‘Glowing’ Sand Dune Erosion on the Side of a Martian Crater

While Mars is known as the Red Planet, a variety of colors can be found on the planet’s surface. Just like on Earth, the array of colors we can see in images from Mars comes from the diverse minerals on or just under the surface.

In the case of this picture, subsurface minerals show up in gullies that have eroded down the side of a a giant sand dune.   

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Here’s Perseverance, Seen From Space

The Mars Perseverance rover is on the move! The HiRISE camera on the Mars Reconnaissance Orbiter spotted the rover from above, the first view since shortly after the rover landed in February 2021. Perseverance appears as the white speck in the center of the image above, in the the “South Séítah” area of Mars’ Jezero Crater.

The HiRISE team said the rover is about 700 meters (2,300 feet) from its original landing site.

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New Photos and Video Shows China’s Zhurong Rover on the Move

New images from orbit and from Mars’ surface show the Zhurong rover on the move. China’s National Space Administration (CNSA) released new pictures and video this week, and NASA’s Mars Reconnaissance Orbiter has followed the rover’s movements from above.

The image above shows wheel tracks left behind by the Zhurong rover.

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This is why Martian Colonists are Going to Wish They had an Atmosphere Above Them

There will be all sorts of risks for any future colonists on Mars, such as extreme weather and temperatures, radiation, and the human physiological problems associated with living in with decreased gravity. But another issue means colonists on Mars will have to be on a constant lookout above their heads.

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Dunes Trapped in a Crater on Mars Form This Interesting Pattern

Symmetry in nature is pleasing to look at, and even more so when that symmetry is novel.  There’s plenty of it to see on Earth, as biological processes have a penchant for patterns.  But finding it off-world is trickier, and sometimes more striking.  Which is why a picture from HiRISE of some Martian dunes is so spectacular.

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This Is a Collapsed Pit on Mars, Not a Pimple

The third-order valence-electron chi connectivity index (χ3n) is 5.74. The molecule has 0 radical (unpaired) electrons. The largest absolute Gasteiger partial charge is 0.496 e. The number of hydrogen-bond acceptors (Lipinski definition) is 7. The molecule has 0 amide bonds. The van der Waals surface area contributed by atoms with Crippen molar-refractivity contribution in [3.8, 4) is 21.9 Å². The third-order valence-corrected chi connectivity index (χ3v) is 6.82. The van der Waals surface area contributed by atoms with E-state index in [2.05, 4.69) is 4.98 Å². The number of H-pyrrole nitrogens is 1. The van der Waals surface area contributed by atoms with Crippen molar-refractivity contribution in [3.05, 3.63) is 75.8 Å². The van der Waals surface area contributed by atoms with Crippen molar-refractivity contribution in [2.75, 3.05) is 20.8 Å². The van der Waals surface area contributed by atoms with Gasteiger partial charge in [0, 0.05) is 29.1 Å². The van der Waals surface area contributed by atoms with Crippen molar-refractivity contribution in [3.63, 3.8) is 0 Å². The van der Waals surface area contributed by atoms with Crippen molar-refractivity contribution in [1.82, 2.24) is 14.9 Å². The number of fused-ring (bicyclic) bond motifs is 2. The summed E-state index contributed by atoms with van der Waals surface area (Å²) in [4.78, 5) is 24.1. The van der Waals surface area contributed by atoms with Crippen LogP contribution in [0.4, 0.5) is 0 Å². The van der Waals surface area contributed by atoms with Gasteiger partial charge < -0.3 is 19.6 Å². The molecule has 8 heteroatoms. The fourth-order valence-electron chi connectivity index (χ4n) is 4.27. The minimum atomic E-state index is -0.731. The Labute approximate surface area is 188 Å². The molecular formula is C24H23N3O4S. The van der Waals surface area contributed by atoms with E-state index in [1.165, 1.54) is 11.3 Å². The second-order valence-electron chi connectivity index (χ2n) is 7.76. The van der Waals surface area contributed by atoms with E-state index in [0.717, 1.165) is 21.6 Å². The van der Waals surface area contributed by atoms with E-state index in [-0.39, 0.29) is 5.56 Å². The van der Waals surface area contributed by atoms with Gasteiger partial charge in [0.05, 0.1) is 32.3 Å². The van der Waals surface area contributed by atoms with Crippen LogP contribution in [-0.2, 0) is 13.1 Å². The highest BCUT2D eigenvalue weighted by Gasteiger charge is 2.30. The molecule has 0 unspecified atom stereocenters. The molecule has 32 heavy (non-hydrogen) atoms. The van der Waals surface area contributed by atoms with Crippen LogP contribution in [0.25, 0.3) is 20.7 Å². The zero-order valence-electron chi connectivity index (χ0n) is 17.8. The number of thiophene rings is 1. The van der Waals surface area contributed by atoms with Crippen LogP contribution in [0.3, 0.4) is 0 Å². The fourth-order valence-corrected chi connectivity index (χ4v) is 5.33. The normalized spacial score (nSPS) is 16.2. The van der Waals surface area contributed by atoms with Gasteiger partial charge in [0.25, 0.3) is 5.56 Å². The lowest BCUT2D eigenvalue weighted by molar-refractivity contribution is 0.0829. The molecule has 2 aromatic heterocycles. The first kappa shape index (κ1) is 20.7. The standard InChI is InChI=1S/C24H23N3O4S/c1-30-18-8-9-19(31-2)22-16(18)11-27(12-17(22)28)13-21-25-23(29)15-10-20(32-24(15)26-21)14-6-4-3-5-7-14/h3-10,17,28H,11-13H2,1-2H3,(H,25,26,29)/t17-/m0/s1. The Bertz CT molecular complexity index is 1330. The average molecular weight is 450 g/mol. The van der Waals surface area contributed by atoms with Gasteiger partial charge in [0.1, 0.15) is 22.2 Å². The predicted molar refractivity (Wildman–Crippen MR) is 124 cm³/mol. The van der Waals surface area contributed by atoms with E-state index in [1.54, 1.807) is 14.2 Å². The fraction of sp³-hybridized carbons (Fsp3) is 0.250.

Mars has been in the news a lot lately, and for good reason. With the historic landing of the Perseverance Rover earlier in the year, and the successful flight of Ingenuity, the first-ever aircraft to fly in another atmosphere, earlier this morning (April 19, 2021), there’s no shortage of exciting stories of technical brilliance from the human-built wonders exploring the red planet. High above the plucky helicopter, the Mars Reconnaissance Orbiter (MRO) surveys the Martian landscape on a grand scale. A brain-bending image released by High Resolution Imaging Science Experiment (HiRISE), a powerful camera aboard MRO, shows a sunken pit in the planet’s polar region. From the high-altitude perspective of the orbiter, it’s easy for the mind to warp the concave depression into a convex, acne-esque Martian polar zit!

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InSight Detects Two Significant Quakes from the Cerberus Fossae Region on Mars

NASA’s InSight lander felt the distant rumble of two major ‘marsquakes’ in March, originating from a region near the Martian equator known as the Cerberus Fossae. Registering magnitudes of 3.1 and 3.3 on March 7th and March 18th respectively, the quakes cement the Cerberus Fossae’s reputation as one of the most geologically active places on the Red Planet today. A pair of similarly strong marsquakes rocked the same region back in 2019.

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